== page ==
Jesus in the Wilderness

Luke 4:1-13

The ministry of Jesus has begun… or has it? He has been baptized by John, the heavens opened, the Spirit descended upon Him in “bodily form” and the Father has spoken; now He has one more hurdle before He begins, He must be tempted.

The Spirit leads Him out into the desert (Wilderness) where He is to fast for 40 days, just as Moses and Elijah have done before. This is the first of several parallels to Israel’s past in this section. After 40 days, Jesus is terribly hungry, and in this we see His humanity in full force, after He was proclaimed by His Father to be the Son of God. Taking advantage of the situation, the devil comes onto the stage…

Knowing Jesus’ hunger, the devil points to a stone and tells Jesus to turn it into bread to ease His suffering. Of course you’ll recall the ruckus among the Israelites in the Wilderness about their lack of food which demonstrated their lack of faith in the God who had so recently rescued them from Egypt in spectacular fashion. Unlike the Israelites, Jesus’ faith does not bend at this point, and He replies to the devil with Scripture (4:3-4).

Next in 4:5-8, the devil shows Jesus all of the world’s kingdoms and offers them to Jesus, if He will only worship Satan. Is the entire world Satan’s to offer? People have debated that for a long time, and it probably doesn’t really matter here, for Jesus again quotes Scripture in rejection of the offer. The really interesting aspect of the offer is that it would have brought Jesus to His destiny in a sense, while bypassing the cross, for in being the king of all nations, every knee would bow to Him. Yet in  His denial, Jesus has passed another test that the Israelites had failed in the Wilderness, for He refused to bow to another god, while they had not only bowed to other gods, they had actually manufactured gods to bow to.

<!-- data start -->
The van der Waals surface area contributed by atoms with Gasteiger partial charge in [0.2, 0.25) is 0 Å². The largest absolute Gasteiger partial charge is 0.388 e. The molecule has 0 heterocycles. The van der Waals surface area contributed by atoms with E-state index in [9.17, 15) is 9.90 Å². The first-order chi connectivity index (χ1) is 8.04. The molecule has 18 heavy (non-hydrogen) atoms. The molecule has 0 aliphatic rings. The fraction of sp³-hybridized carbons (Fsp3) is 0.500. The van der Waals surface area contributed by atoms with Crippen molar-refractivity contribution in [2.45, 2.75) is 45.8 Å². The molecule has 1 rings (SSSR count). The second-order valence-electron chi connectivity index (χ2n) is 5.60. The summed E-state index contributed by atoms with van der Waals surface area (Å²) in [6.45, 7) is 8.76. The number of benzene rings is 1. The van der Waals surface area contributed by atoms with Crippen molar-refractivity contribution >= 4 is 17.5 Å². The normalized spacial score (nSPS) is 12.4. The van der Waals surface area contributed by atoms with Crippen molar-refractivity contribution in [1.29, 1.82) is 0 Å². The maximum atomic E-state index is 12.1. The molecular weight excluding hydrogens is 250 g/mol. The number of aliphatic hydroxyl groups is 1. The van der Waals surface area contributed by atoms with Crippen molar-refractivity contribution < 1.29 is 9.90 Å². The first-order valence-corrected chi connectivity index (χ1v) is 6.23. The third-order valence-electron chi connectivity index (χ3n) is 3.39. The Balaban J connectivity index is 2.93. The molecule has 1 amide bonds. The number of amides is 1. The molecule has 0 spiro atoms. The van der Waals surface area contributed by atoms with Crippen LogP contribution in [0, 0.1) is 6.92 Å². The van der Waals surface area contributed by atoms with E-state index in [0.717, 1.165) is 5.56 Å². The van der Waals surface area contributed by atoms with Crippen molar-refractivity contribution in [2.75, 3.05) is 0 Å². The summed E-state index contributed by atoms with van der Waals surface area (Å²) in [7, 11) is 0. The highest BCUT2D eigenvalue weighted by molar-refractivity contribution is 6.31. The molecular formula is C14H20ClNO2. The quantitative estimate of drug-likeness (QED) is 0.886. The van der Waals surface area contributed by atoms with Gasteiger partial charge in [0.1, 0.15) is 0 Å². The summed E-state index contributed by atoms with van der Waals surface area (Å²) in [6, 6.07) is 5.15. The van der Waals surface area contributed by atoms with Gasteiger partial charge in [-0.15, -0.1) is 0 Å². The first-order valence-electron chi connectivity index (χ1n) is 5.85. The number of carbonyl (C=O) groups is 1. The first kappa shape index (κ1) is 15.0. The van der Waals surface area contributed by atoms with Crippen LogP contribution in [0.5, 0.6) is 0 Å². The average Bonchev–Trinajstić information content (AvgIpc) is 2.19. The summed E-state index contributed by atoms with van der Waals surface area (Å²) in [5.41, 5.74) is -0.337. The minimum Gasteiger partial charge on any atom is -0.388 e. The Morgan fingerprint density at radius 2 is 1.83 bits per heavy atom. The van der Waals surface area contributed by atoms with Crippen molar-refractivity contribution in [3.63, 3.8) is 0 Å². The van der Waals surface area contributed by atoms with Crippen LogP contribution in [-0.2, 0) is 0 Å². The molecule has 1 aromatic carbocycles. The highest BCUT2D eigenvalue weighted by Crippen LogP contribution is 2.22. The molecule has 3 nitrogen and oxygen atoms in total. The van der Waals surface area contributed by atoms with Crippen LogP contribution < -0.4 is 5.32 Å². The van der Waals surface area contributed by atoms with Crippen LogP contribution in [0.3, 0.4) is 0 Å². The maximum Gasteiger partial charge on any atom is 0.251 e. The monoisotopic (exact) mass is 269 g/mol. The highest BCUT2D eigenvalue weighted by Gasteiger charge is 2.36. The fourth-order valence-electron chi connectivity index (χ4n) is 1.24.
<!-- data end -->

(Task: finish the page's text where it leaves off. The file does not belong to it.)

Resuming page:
Then, the devil took Jesus to the highest point of the Temple and invited Him to jump so that the angels of God would have to save Him, and actually quoted Scripture to justify his gambit.

Jesus quoted Scripture in His refusal (4:9-12).

Had Jesus performed this stunt, presumably there would have been many witnesses and He could have jump-started His ministry with a big following; something like you might see on TV today, followed by the toll free number to donate money. Yet Jesus was not about to use His power and position toward His personal ends, for His was a mission as a servant leader, of humility and self-denial, not show business.

Jesus was the real deal, and stands in stark contrast to the Israelites who wanted God to prove Himself over and over in the Wilderness.

In the final verse, Luke tells us that Satan withdrew in favor of a more opportune time, and indeed, we will encounter him again and again in the story. When all of this was completed, Jesus returned to His home town to kick off His public ministry, no doubt to cheers from His friends and family.

Or not.

See you next time!


About Don Merritt

A long time teacher and writer, Don hopes to share his varied life's experiences in a different way with a Christian perspective.
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9 Responses to Jesus in the Wilderness

  1. Pingback: Jesus in the Wilderness — The Life Project – Site Title

  2. Angela Jelf says:

    I hadn’t really thought of the parallels between the Israelites in the wilderness and Jesus’ temptation before. Very insightful!

  3. dwmartens says:

    “His was a mission as a servant leader, of humility and self-denial, not show business.” This brings to mind John 7:3-4 where his brothers suggested he be about “show business.”

  4. Pingback: The life of Jesus catch-up | The Life Project | Re-theologizing

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